A brand-new study, the 2018 World Inequality Report, shows in rich and convincing detail why the new Republican tax law makes a bad situation worse.
The tax law Donald Trump and Congressional Republicans have been pushing for months is now a done deal. It will increase economic inequality significantly amid the-decades-long trend toward an ever more unequal share of income and wealth documented in the new report.
The Trump/GOP tax law is a sweetheart deal for those who don’t need any more money—corporations awash with cash, the very wealthy with stock portfolios the value of which have soared with the Wall Street surge, a tiny group of inheritors of huge fortunes who did nothing to earn them but will now enjoy a bigger windfall with the elimination of the estate tax.
The rest of us will get a raw deal—in the best of cases: a meager and temporary tax cut. These provisions were put in expressly to camouflage and to try to sell the upwardly-skewed tax law. Moreover, unlike the huge cuts for corporations and the axing of the estate tax, which are permanent, tax breaks for the masses go away in a few years.
But the rawest deal of all is reserved for middle income families who live in places that collect sufficient taxes to adequately finance education, health and other needs. Those families will no longer be able deduct state and local taxes. It’s payback for citizens of states with progressive policies and Democratic loyalties.
I led this piece with the new tax law because finally we know what is in it and that it will pass. That’s the breaking news. But the main focus of this column is the new study by Thomas Piketty and other top economists that shows the sharp trend toward inequality that has been underway long before Trump and the Republicans came along to supercharge it.
Inequality was already great in 1980 when the top 1 percent of earners took home 11 percent of income, or more than ten times their share. The bottom 50 percent meanwhile earned 21 percent of all income, two and a half times less than their share.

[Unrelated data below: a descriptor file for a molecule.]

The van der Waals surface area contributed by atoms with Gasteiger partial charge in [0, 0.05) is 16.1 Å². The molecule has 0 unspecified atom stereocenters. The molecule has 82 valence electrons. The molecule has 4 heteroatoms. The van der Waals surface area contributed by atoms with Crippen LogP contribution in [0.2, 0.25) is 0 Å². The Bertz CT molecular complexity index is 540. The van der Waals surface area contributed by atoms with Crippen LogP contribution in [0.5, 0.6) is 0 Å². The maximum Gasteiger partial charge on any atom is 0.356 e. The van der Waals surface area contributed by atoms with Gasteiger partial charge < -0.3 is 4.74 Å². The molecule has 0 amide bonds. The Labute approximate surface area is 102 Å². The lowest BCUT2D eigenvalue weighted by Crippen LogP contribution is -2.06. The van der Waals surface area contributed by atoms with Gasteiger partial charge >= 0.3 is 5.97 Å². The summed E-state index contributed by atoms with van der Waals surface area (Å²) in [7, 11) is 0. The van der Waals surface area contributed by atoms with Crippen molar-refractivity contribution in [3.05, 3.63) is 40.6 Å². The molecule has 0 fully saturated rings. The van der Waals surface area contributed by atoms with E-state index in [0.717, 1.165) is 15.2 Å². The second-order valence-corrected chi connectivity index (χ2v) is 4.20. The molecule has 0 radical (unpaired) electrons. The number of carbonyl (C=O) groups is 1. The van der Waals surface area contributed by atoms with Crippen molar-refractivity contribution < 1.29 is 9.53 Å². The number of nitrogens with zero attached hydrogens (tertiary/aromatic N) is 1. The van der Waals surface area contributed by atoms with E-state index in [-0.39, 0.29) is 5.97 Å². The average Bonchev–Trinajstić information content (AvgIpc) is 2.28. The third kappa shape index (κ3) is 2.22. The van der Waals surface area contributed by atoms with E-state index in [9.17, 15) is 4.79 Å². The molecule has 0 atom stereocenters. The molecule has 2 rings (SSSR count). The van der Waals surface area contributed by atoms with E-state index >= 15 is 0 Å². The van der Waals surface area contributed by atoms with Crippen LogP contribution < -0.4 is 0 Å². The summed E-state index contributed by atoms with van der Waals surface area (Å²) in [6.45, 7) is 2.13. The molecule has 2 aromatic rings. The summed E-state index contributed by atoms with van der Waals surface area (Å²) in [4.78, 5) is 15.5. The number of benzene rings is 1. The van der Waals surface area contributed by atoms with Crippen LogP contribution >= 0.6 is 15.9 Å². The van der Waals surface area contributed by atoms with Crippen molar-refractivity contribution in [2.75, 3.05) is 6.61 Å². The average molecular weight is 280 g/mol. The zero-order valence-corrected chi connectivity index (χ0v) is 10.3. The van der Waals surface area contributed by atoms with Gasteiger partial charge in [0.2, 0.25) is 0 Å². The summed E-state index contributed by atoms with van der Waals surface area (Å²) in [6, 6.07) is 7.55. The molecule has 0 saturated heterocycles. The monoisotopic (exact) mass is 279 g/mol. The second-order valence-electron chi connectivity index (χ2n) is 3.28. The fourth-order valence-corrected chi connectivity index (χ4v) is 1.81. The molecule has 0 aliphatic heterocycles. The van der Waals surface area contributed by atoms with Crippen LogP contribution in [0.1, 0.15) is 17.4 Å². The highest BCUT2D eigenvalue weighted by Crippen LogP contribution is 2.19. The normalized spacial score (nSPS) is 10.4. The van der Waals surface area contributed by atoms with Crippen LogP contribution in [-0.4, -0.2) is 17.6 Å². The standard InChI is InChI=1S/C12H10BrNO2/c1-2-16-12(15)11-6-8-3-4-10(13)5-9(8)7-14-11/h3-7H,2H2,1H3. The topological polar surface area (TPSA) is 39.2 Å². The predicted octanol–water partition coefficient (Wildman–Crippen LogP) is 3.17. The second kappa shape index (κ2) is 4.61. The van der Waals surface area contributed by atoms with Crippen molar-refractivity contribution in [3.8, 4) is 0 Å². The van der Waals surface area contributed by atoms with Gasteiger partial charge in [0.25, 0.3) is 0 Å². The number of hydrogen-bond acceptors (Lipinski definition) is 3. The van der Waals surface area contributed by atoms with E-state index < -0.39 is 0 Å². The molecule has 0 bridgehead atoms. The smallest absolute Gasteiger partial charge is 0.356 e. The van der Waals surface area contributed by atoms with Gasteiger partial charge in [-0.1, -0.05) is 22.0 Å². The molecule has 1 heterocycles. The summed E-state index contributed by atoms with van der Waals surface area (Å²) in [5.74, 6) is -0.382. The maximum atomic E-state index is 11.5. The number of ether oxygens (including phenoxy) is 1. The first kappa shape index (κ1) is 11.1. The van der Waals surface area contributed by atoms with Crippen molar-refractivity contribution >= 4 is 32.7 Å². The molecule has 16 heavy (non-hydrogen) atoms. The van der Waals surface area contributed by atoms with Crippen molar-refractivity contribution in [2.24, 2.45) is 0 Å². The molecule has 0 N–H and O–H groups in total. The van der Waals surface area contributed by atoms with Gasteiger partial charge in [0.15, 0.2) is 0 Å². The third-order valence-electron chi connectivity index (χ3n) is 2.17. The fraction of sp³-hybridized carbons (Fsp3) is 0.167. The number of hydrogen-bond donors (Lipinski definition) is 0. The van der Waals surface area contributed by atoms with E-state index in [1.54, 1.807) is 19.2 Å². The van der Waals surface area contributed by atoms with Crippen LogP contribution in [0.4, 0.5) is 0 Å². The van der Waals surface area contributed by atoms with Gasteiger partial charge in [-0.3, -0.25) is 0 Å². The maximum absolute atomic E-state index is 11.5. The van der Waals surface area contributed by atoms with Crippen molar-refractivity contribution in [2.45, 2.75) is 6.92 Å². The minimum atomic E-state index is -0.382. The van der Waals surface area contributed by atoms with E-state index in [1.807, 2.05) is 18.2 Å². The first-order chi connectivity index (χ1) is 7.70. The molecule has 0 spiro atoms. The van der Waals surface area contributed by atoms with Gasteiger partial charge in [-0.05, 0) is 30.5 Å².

What has happened since 1980? Leading economists and sociologists of the 1970s and 1980s predicted incomes would tend to equalize further. Instead, the opposite has happened. Today the lower 50 percent receive only 11 percent of the income while the top 1 percent take more than 20 percent. The richest now get more than twenty times their share and the poorest 50 percent, barely one fifth of theirs.
Why is this happening? Conservative economists have always tried to portray the capitalist economy as a product of inevitable supernatural or natural forces: Adam Smith’s invisible hand (of God) or the iron laws of the market touted by later and lesser apologists of the system.
Comparisons with the wealthy capitalist economies of Europe belie such convenient rationalizations. Inequality in Europe has risen much less than in the United States. Today in Europe the bottom 50 percent of earners take about 22 percent of income, close to twice as much as in the United States. And the top 1 percent in Europe grab 12 percent of income, slightly more than half as in the United States.
What explains these differences? Philosophical starting points, public policies, and spending priorities. Capitalism tends to increase inequality, whether in Europe or the United States. In the decades after WWII, both the United States and Europe tried to moderate this tendency through public policies such as progressive income taxes, by massive funding for education for a broad sector of the population, and with the minimum wage and income support for the lowest earners. Europe basically has continued these policies while making their “social state” only slightly less generous.
This country did the exact opposite. In the United States, welfare was abolished and the “welfare state” nearly pulverized. Taxes on the rich have been going lower and lower, making the tax system less progressive. Education funding, especially funding for higher learning crucial for upward mobility, has been slashed. The value of the minimum wage in real dollars has sunk.
The Inequality Report makes the results of these policy choices clear. In the United States, the 24 years from 1980 to 2014, income for the poorest 20 percent grew only by 4 percent. For the richest .001 percent, it grew by 600 percent.
We don’t have to organize society this way that pampers the rich and pummels the middle class and the poor. Nature doesn’t compel it. The Europeans don’t do it. But since the 1980s, we do organize society increasingly this way. The Robin-Hood-in-Reverse policies initiated by Ronald Reagan have never been more dominant than under Donald Trump, as the soon-to-be-in effect tax law demonstrates.
Extensive research has shown that high levels of inequality diminishes happiness, affects health and life expectancy, and promotes crime. Inequality kills.
The question now becomes: How much inequality and social injustice will the American people take before they rebel?